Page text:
1. Acknowledge the hard work you’ve done to get here, and the privilege you have if you’re in a position to save and invest.
So much of what we might see in the media about millennials and personal finance is negative, so first take a moment to respect the hustle that brought you here. There are a lot of financial perks couples have, including lower cost of living and sometimes tax advantages. So getting to where you are as a single lady, wherever that may be today, is worth celebrating. And if you are in a position to save a portion of your income, and invest it for your future, take a moment to be grateful as well. You’ve been educating yourself about money, and handling your personal finances solo. And you’re getting closer to your goals, bit by bit. That’s something to be proud of.
But with great hustle comes great responsibility, so don’t rest on your laurels just yet.
2. Think about your ideal future state.
For me, that’s easy. I want to be location independent and financially independent, and I want my future partner to be psyched to be a part of that journey. So someone whose main goal was to buy a big house in the suburbs and live there forever would probably not be the best financial (or overall lifestyle) fit for me. That’s not to say true love can’t conquer all, and compromises can’t be made. But if you know where you’re heading, it can help identify when you might be veering off in the wrong direction.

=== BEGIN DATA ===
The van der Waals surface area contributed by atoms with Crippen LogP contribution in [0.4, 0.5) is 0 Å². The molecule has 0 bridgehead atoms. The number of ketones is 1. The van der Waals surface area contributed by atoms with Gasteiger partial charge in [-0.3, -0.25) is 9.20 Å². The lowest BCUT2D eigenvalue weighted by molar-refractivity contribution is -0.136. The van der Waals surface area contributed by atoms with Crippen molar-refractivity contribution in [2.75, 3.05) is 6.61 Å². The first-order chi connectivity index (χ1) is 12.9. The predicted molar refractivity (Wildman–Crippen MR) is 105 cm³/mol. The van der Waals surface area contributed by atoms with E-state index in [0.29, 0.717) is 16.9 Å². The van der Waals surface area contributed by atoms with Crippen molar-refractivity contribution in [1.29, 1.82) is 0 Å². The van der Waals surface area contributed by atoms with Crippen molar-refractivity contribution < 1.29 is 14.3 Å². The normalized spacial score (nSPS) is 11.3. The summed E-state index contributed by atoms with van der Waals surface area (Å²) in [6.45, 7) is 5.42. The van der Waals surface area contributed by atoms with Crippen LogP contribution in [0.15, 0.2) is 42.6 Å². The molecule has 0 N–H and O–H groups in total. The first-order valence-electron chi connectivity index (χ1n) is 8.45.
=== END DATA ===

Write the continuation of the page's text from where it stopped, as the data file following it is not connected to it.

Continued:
And I know you have dreams in mind. Know what they are, and don’t be afraid to articulate them. Do you want to start your own business? Freelance? Go back to school? Retire early and travel? Travel now, while you (and/or your children) are still young? All the plans that you have in place and the progress you’re making towards them are real, and valid, and your partner should be as excited about them as you are. Don’t settle for any less.
3. Face your fears.
This is a tough one. When you’ve spent years taking care of business for yourself, you’ll naturally be wary of anyone disrupting the delicate balance of your personal financial ecosystem. But take the time to examine how much of the fear of control is sensible self-preservation, and how much is just fear of change or of the unknown.
I am a believer that as women, we should all have access to some “F-you” money that’s just ours. But if you choose to combine finances with your partner, consider how much control of the shared resources you’d be comfortable sharing. Think through the worst case scenarios, as unpleasant and unromantic as they may seem. And make sure you have a plan in place to protect yourself. This isn’t a negative reflection on your relationship; it’s just being smart.